Intervention

PE programming was the same during PE classes for both intervention and control groups. However, the intervention group had 15 min reserved at the end of class to use the tablet-based AS programming. At the beginning of that 15-min period, students in the intervention group entered their EKHO digital accelerometer data into the AS application to initiate a virtual AS lesson, which used their PA data to illustrate scientific concepts; screenshots of example lessons are contained in Supplemental Materials, http://links.lww.com/TJACSM/A99 and http://links.lww.com/TJACSM/A100. After recording their data and completing their AS lesson, students in the intervention group received access to a short (<3-min) tablet game as an incentive for completing their lesson.

Statistical Analyses

A priori power analyses were based on science learning outcomes (α = 0.05, 1 − β = 0.8) and indicated a minimum sample size of n = 34. However, because this was a pragmatic evaluation of ongoing public school PE programming where student absenteeism is high and PA outcomes might include clustering effects, all third-grade classes (n = 142, k = 6) were included. All statistical analyses were completed in STATA 13.

Descriptive statistics were used to describe sample demographics (age and gender). Two-sample t-tests were used to assess potential baseline group differences in age, preintervention MATSI scores, preintervention fitness, and preintervention PE PA. A two-proportion z-test was used to assess potential baseline group differences in gender. Because it is a discrete, nonnormally distributed variable in which the median significantly differs from the mean, a nonparametric equality of medians test was applied to assess potential baseline group differences in preintervention IASKA scores.

For specific aim 1, effects of intervention participation on PA outcomes were assessed using multilevel mixed effects regression for panel data collected each day of PE (average of four PE classes per participant). Intervention condition was included as a fixed effect, whereas individual variability and classroom-level variability were included as random effects, the latter due to potential group effects on individual PA engagement during group-based PE activities. For specific aim 2, changes in pre- and postintervention attitudes toward science learning (MATSI scores) were assessed using a paired t-test, whereas changes in science content knowledge (IASKA score) were assessed using the more conservative nonparametric Wilcoxon signed rank test.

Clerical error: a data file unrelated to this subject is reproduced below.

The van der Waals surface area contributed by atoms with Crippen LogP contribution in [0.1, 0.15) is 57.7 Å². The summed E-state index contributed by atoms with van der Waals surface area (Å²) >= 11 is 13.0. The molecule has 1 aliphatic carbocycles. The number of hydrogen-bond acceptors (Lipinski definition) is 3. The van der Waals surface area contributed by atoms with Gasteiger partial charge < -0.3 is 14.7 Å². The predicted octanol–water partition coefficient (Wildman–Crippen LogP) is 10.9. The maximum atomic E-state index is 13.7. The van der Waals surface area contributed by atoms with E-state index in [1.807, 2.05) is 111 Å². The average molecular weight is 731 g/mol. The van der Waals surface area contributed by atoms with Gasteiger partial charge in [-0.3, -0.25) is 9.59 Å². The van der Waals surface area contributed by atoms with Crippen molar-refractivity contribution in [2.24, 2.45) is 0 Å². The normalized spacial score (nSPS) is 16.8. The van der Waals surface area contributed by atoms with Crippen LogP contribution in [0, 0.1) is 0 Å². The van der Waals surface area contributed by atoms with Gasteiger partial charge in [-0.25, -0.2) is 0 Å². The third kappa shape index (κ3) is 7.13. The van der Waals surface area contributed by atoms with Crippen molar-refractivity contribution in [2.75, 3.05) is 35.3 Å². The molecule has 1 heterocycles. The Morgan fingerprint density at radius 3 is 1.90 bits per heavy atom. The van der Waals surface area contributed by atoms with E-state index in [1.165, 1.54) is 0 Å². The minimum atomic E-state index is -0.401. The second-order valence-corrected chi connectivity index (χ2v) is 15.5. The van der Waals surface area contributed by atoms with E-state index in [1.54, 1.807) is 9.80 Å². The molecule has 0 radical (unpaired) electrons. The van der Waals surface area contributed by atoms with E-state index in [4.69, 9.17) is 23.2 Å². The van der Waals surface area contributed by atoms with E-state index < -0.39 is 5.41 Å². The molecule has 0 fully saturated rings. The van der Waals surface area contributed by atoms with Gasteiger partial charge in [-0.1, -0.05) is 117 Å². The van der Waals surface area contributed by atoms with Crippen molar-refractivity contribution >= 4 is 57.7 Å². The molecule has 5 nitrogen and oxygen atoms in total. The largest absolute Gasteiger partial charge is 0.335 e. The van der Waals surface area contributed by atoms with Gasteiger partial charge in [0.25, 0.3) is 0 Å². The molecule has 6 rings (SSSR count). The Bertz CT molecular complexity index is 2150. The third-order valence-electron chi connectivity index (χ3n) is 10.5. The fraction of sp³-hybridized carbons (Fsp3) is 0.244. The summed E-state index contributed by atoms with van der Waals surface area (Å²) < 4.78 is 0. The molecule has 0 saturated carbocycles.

RESULTS

Table 1 shows participant characteristics by intervention and control group. There were no significant differences in age, gender, baseline fitness, attitudes toward science, science content knowledge, or baseline PE PA between groups. Of the n = 66 students who completed posttesting, 84% reported that they liked doing AS in PE class, whereas 68% reported that they would additionally like to use AS in science class (23% reported that they were unsure). No student participation refusals were reported during the intervention period.

TABLE 1
TABLE 1:
Baseline Participant Characteristics by Intervention Group.

PE PA Outcomes

Over the course of the 8-wk measurement period, students participated in an average of four out of a possible six PE classes. There were six snow days over the intervention period, which also lowered the possible number of PE classes for some classrooms. Overall mean steps, minutes of PA, and minutes of MVPA per class and by intervention condition are shown in Table 2. Results of PA models are shown in Table 3. Because of the 15-min reduction in time available for PA due to tablet use in the intervention classrooms, participants in intervention classes had significantly fewer steps, minutes of PA, and minutes of MVPA as compared with students in control classes. However, students in the intervention classes had significantly higher steps per minute of available PA time, as well as PA minutes as a percentage of available PA time. Intervention status had no effect on MVPA as a percentage of available PA time.

TABLE 2
TABLE 2:
Average PE Class PA Metrics Overall and by Intervention Group.
TABLE 3
TABLE 3:
Effects of Intervention Participation on PA Metrics.

Science Learning Outcomes

Results of paired t-tests indicated no significant difference in pre- and post-MATSI scores in either control (P = 0.47) or intervention group (P = 0.84) (Fig. 2). However, Wilcoxon signed rank testing showed that although there was no significant change in pre- and post-IASKA scores in the control group (P = 0.64), intervention participation was associated with a significant improvement (P = 0.005), indicating increased third-grade science content knowledge (Fig. 3). Sensitivity analyses showed no difference in average scores by group for either baseline or follow-up MATSI or IASKA if nonpaired student scores were included.

Figure 2
Figure 2:
Changes in pre- and post-MATSI scores by group.
Figure 3
Figure 3:
Change in pre- and post-IASKA performance by group.

DISCUSSION

This study examined the effects using the AS program in PE classes on student PA levels, attitudes toward science learning, and science content knowledge. AS uses student-worn digital accelerometers to track PA metrics such as steps and minutes of MVPA, which students then input into a tablet-based application to complete science lessons mapped to Massachusetts science curriculum standards. The application also tracks student PA and awards virtual trophies and game incentives for achievement of specific PA benchmarks. The pragmatic evaluation took place in third-grade classrooms within an urban public school system initiative to improve PA levels and close academic achievement gaps.